The English Bulldog is one of the most popular dog breeds in the world, but it’s also one of the unhealthiest. An upsetting new analysis now shows that these stocky, wrinkly-faced dogs lack the genetic diversity required to improve the breed, and that their current level of health is as good as it’s ever going to get.
In a new study published in Canine Genetics and Epidemiology, researchers from the University of California’s Center for Companion Animal Health have shown that the English bulldog’s highly constrained genetic diversity will make it difficult—if not impossible—for breeders to create new-and-improved versions of the canine from existing genetic stock. This startling lack of genetic plasticity is the result of the breed’s small genetic base (which was derived from 68 individuals back in 1835), intensive inbreeding, and breeders’ selection of specific‚ and often extreme, physical traits.
This isn’t good news for a breed that’s already beset with serious health problems. Bulldogs don’t often live beyond six years, and their lives are often marred with serious health problems, including hip dysplasia, respiratory issues, cancer, interdigital cysts (cysts that form between the toes), allergies, and cherry eye (a protrusion of the inner eyelid). The folds on the bulldog’s iconic face make them susceptible to infections, and their their abnormally small nasal cavities make it difficult for them to stay cool, making them prone to overheating and hyperthermia.
Many of these health issues are the result of breeding efforts designed to give these dogs their dramatic appearance. Large portions of the bulldog’s genome have been altered to attain these morphological changes which has in turn resulted in a tremendous loss of diversity in the part of the genome responsible for normal immune function. The lead author of the study, Niels Pedersen, says that this breed has reached the point where its popularity can’t justify the health problems that the typical bulldog is forced to endure and, sadly, not much can be done at this stage.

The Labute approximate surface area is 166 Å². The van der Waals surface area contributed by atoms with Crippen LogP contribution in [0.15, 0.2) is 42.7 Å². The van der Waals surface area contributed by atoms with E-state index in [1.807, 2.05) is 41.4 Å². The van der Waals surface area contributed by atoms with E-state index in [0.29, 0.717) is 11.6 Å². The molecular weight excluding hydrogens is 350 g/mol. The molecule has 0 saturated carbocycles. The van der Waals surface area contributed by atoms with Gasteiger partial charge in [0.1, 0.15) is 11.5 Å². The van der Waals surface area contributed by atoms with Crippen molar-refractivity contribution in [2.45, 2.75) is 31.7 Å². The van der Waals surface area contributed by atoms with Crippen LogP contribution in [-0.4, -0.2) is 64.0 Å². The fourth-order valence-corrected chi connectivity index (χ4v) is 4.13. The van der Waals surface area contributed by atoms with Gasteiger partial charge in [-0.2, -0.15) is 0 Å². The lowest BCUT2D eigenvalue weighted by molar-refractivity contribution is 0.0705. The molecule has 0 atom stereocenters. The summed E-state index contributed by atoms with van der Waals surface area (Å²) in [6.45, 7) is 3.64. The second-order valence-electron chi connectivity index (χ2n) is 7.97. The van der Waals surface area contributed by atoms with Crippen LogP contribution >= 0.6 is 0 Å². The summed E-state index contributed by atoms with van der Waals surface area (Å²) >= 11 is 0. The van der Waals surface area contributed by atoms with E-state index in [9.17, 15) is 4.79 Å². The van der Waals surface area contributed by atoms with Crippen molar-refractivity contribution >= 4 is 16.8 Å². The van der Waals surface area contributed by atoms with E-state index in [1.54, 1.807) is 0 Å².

“Improving health through genetic manipulations presumes that enough diversity still exists to improve the breed from within,” Pedersen said, “and if not, to add diversity by [mixing it with] other breeds. We found that little genetic ‘wiggle room’ still exists in the breed to make additional genetic changes.”
The bulldog’s genome has been steadily changing for hundreds of years, but these alterations have become particularly pronounced in recent decades. Breeders are doing the best they can to manage the little diversity that’s left, but many bulldogs are still sired from highly inbred parents. Pederson says that eliminating all the problematic mutations won’t solve the problem because it will only serve to further reduce genetic diversity. Further modifications designed to increase diversity—like introducing rare coat colors, making the body smaller, or adding more wrinkles to the coat—won’t improve the situation, argues Pederson.
To study the genetic constitution of this breed, Pederson and his colleagues examined 102 English bulldogs—87 from the United States and 15 from other countries. These dogs were genetically compared to an additional 37 English bulldogs, all of which exhibited serious health problems. This was done to determine if the genetic problems were the result of commercial breeders or puppy mills, neither of which turned out to be the case.
In an effort to address this problem, some Swiss breeders have started to mix English Bulldogs with the Olde English Bulldogge—a recently created American dog breed—to create a “Continental Bulldog.” This “outcrossing” of breeds could improve the health of bulldogs, though Pederson is skeptical. At the same time, some breeders complain that the new mixed breed is not the same thing as a purebred English bulldog.
Perhaps the time has come for these “purist” breeders to start paying more attention to the health of these dogs instead of their appearance. But as this new study points out, it may already be too late.